by Pro Triathlete Alex
Two spots had opened up on the start list for the Cozumel World Cup and guess who was number two on the waiting list… After changing around some tickets I had a fun race trip put together for myself. Twelve days, four flights, three airlines, one ferry trip, and two hot and humid races, oh yeah!
It all started early Thursday morning with a flight from Colorado Springs to Cancun via Houston. I knew I was in a little bit of trouble when I was feeling the humidity just walking down the jetway in Houston. I had gotten comfortable with Colorado’s 60 degree highs and low humidity. It’s always a great feeling when the temperature starts to drop and suddenly your run times get way faster. Now I was about to go and experience the opposite effect.
The trip on the bus and ferry to get from Cancun to Cozumel was pretty simple, thanks to the ITU for putting everything together. I decided to go out for a little jog to stretch the legs after traveling. Even though it was late in the evening it was still hot and steamy. I was quickly drenched with sweat and I started to wonder how people were surviving wearing jeans in this jungle.
Previewing the Cozumel World Cup course got me incredibly excited to rock this race. The bike was a simple out and back with half the road surface a decorative, polished (i.e., slick) concrete and the other half your typical beat up black asphalt. Getting out of my sweaty bike clothes, I was desperate to swim around and cool off. Turns out the water temp wasn’t much cooler than the air temp, but the water was crystal clear with lots of little fishies swimming around! It was never deeper than 15 feet or so and visibility was incredible. No wonder so many people come down here for scuba diving and snorkeling.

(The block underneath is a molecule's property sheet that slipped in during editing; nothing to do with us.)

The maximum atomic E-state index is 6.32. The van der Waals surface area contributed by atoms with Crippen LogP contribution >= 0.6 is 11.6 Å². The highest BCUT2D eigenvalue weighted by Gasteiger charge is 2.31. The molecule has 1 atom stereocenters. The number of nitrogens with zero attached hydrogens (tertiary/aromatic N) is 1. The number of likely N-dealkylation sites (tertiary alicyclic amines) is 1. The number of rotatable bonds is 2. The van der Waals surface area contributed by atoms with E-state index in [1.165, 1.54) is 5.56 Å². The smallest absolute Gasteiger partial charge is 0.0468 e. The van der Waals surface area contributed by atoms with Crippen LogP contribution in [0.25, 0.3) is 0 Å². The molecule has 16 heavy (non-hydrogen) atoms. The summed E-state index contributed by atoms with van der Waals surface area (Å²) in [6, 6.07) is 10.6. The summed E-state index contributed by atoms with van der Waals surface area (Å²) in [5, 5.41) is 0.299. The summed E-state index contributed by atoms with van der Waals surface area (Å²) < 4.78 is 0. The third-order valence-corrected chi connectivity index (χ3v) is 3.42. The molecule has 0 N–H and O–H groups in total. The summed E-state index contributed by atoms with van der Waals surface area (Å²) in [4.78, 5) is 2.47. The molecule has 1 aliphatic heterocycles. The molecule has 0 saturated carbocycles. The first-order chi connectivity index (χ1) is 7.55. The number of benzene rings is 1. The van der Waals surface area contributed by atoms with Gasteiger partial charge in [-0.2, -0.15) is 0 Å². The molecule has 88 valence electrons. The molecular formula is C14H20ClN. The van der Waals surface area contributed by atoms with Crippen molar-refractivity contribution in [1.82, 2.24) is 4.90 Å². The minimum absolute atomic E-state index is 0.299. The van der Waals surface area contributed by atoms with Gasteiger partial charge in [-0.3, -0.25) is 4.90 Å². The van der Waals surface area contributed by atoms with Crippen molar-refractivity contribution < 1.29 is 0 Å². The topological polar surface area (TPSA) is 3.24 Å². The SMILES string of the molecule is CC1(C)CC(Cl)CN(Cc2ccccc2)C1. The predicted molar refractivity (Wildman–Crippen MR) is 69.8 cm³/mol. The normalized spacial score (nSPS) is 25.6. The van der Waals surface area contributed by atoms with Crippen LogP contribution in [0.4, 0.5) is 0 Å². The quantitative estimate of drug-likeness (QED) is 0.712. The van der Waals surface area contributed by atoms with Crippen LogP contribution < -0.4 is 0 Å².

Outside of some course preview action and some shake out workouts, I spend most of the time just lying in the hotel room. Killing time by looking for english channels on the TV and trying to beat Jarred and the CSI detectives in solving the case first. We kept things simple and ate our meals at the hotel restaurant, trying to minimize time spent in the heat and maximize time spent in A/C.
Cozumel World Cup Race Day
Before I knew it, race morning was upon us. A lazy wake up around 7:30 a.m., a little shake out jog, and then breakfast. I got to the race site in time to see the women exiting the water. Coming out of T1 and off the blue carpet, I could see several girls slipping and sliding as they tried to maneuver on the polished concrete and mount their bicycle.
Something to watch out for during my own race.
After getting checked in, it was time to get a little warm up in. Worried about the extreme heat (air temp 29°C/84°F, water temp 27°C/81°F, and 90+% humidity) I made a makeshift ice vest by soaking my t-shirt in an ice bucket and heading out for a little jog. Being so hot out, it was more important to just get the muscles a little prepped while not raising the core temperature. Although that strategy failed the moment I had to use a port-a-potty. It was worse than a sauna in there and while doing my business I lost a lot of fluid quickly.